Tube from which aerial fireworks such as shells and mines are ejected. Can be made from cardboard, high density polyethylene, or fiberglass. PVC should NEVER be used.
A wooden or metal frame that contains many mortars
Shell with numerous compartments, each one bursting separately
A small firework shaped like a animal, vehicle, or structure. Novelties emit small sprays of sparks, crackle, and whistle, and often move around on little wheels.
A comet shell that burns with a thick tail of sparks on the way up, then breaks several spreading "branches" of sparks
Shell that breaks in a pattern that resembles something, such as a ring or a heart.
Single color star, launched from the ground. This is the effect from most roman candles.
Loosely symmetrical break of stars without trails that fly outward and then begin to droop downward
A central effect that can be added to a Peony or Chrysanthemum for bigger impact
PVC (polyvinyl chloride)
Plastic pipe that should NEVER be used for mortars since it can shatter into razor sharp pieces.
A stick of compressed sawdust that burns extremely slow, used for igniting consumer fireworks
A wooden frame used to hold mortars, or a device used for launching rockets
A style of firework that involves reloading a shell into a mortar tube. A reload kit comes with multiple shells and at least one mortar tube.
Firework which fires multiple aerial effects into the sky. Sometimes called a cake.
An explosion such as one from a firecracker or bottle rocket.
Things such as whistles, stars, crackles, etc. that are released by a shell during its ascent
A firework that is propelled by a rocket engine into the air, where it releases its effects. Rockets are almost never used anymore in public fireworks displays.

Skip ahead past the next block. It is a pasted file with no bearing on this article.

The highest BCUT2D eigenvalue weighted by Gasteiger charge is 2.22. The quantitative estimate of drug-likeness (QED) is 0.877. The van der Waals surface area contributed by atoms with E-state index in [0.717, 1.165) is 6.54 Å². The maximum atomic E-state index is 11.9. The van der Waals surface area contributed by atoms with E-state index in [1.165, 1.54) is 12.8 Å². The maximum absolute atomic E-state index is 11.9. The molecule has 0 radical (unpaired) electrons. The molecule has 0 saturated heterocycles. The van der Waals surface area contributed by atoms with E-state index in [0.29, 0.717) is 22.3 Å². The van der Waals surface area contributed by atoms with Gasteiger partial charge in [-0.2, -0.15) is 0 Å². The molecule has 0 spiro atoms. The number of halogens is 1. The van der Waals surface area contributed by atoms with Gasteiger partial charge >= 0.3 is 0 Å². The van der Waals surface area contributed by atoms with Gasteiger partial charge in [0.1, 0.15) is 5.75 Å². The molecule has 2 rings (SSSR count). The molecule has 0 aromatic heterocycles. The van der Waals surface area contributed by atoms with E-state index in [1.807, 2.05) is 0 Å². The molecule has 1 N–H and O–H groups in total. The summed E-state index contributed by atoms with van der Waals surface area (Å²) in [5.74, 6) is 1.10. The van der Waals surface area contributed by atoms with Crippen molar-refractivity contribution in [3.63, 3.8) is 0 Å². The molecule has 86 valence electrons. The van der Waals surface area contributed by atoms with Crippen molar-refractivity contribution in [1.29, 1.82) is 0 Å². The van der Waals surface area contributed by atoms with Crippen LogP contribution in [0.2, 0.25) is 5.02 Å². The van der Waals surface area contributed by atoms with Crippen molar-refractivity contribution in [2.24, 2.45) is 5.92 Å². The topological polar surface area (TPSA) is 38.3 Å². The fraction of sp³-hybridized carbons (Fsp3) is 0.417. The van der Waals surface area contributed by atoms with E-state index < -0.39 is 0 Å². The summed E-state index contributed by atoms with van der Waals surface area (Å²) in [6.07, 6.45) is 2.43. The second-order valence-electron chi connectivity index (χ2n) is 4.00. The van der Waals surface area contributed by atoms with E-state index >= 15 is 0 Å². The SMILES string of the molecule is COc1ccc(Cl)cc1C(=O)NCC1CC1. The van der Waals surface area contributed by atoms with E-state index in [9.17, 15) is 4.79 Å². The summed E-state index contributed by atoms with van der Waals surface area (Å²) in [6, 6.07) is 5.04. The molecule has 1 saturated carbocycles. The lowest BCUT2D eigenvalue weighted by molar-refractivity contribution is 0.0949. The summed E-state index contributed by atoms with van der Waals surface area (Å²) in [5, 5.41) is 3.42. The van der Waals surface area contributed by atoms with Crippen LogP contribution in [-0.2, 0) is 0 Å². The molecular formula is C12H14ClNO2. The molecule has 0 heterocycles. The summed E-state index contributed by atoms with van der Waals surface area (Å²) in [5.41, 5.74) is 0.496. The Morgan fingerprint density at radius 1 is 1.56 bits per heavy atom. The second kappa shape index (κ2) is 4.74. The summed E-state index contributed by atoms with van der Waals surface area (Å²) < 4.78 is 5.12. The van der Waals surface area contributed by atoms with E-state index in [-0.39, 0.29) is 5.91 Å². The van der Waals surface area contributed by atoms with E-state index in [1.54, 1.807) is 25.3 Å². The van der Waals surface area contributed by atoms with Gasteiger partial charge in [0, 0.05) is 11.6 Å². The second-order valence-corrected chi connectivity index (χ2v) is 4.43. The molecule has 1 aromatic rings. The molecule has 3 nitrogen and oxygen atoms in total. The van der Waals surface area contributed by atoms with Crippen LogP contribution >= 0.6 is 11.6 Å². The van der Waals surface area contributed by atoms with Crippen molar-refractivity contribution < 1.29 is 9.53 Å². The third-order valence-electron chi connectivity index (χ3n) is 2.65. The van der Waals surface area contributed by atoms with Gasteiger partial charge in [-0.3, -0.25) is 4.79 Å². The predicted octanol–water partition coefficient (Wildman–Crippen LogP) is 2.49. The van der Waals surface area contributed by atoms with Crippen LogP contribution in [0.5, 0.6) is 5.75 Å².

Tube -shaped device that fires a series of stars into the air
Loud report without stars or colors
Safe and Sane
Consumer fireworks that do not explode or contain aerial effects. Includes fountains, novelties, smoke devices, sparklers, and snaps.
A ground item that is set up on a framework that when lit up looks like a real world item, spells something out, or creates an animation.
Short term for Aerial Shell
Shell of Shells
A large shell that contains smaller shells as well as stars, and upon bursting ignite the smaller shells and create secondary bursts
Refers to the number of effects in a fireworks device, such as 10-shot roman candle or a 25-shot aerial repeater.
An illegal explosive similar to an M-80 (but slightly longer) with a silver tube.
An effect that looks like a smiling face in the sky. This can be an effect on a rocket, on a reload set, or in a cake item.
A firework that generates smoke as a primary effect, including smoke balls and smoke canisters.
A small black pellet that, when lit, burns slowly to produce a long column of brittle ash that resembles a snake coming out of the ground.
A tiny, light-emitting particle ejected from a burning composition
A wire or stick coated in a pyrotechnic composition that gives off sparks while burning.
Refers to the individual burning particles in a firework. Creates the colored flames in the sky when they are burned. Multiple stars are placed into a shell to create the desired effect.
Bright stars that each flash repeatedly. Also refers to a consumer fireworks device that emits a series of extremely bright flashes
The trail of sparks that follow a star as it rises and / or falls
Much like a standard tail, but is more dense, and is designed to look like the stripes of a tiger's tail.
Loud explosion in the air with white sparks
An intense barrage of shells or rockets
Device that spins rapidly using drivers, emitting sparks, whistles, and other effects
Tube that spins in the air giving off showers of sparks
High-pitched shriek caused by air rushing through a partly hollow tube
Falling trails of sparks. Designed to look like a willow tree.-